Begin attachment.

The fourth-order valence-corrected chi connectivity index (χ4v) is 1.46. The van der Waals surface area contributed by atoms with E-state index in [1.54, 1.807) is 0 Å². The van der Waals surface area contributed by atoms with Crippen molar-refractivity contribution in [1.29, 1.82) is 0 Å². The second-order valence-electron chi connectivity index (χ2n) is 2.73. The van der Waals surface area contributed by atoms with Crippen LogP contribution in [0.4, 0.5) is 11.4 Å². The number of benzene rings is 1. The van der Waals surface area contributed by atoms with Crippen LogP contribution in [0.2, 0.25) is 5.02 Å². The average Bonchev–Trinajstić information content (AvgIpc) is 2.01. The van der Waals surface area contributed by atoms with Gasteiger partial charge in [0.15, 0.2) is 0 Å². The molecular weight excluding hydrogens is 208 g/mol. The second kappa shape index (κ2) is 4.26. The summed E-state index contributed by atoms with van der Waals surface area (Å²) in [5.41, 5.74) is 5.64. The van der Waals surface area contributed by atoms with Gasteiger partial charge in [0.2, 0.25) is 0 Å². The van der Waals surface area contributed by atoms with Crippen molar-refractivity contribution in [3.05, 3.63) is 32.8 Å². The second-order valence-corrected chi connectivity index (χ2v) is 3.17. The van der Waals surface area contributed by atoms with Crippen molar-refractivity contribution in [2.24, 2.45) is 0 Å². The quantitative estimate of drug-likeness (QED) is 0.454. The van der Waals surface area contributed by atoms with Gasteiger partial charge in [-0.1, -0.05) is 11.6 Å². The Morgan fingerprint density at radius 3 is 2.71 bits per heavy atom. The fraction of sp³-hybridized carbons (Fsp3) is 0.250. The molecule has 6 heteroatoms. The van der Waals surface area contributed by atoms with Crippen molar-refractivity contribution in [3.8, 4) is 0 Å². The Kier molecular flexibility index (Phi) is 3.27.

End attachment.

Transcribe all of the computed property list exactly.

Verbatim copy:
The fourth-order valence-corrected chi connectivity index (χ4v) is 1.46. The van der Waals surface area contributed by atoms with E-state index in [1.54, 1.807) is 0 Å². The van der Waals surface area contributed by atoms with Crippen molar-refractivity contribution in [1.29, 1.82) is 0 Å². The second-order valence-electron chi connectivity index (χ2n) is 2.73. The van der Waals surface area contributed by atoms with Crippen LogP contribution in [0.4, 0.5) is 11.4 Å². The number of benzene rings is 1. The van der Waals surface area contributed by atoms with Crippen LogP contribution in [0.2, 0.25) is 5.02 Å². The average Bonchev–Trinajstić information content (AvgIpc) is 2.01. The van der Waals surface area contributed by atoms with Gasteiger partial charge in [0.15, 0.2) is 0 Å². The molecular weight excluding hydrogens is 208 g/mol. The second kappa shape index (κ2) is 4.26. The summed E-state index contributed by atoms with van der Waals surface area (Å²) in [5.41, 5.74) is 5.64. The van der Waals surface area contributed by atoms with Gasteiger partial charge in [0.2, 0.25) is 0 Å². The van der Waals surface area contributed by atoms with Crippen molar-refractivity contribution in [3.05, 3.63) is 32.8 Å². The second-order valence-corrected chi connectivity index (χ2v) is 3.17. The van der Waals surface area contributed by atoms with Crippen molar-refractivity contribution in [2.24, 2.45) is 0 Å². The quantitative estimate of drug-likeness (QED) is 0.454. The van der Waals surface area contributed by atoms with Gasteiger partial charge in [-0.1, -0.05) is 11.6 Å². The Morgan fingerprint density at radius 3 is 2.71 bits per heavy atom. The fraction of sp³-hybridized carbons (Fsp3) is 0.250. The molecule has 6 heteroatoms. The van der Waals surface area contributed by atoms with Crippen molar-refractivity contribution in [3.8, 4) is 0 Å². The Kier molecular flexibility index (Phi) is 3.27.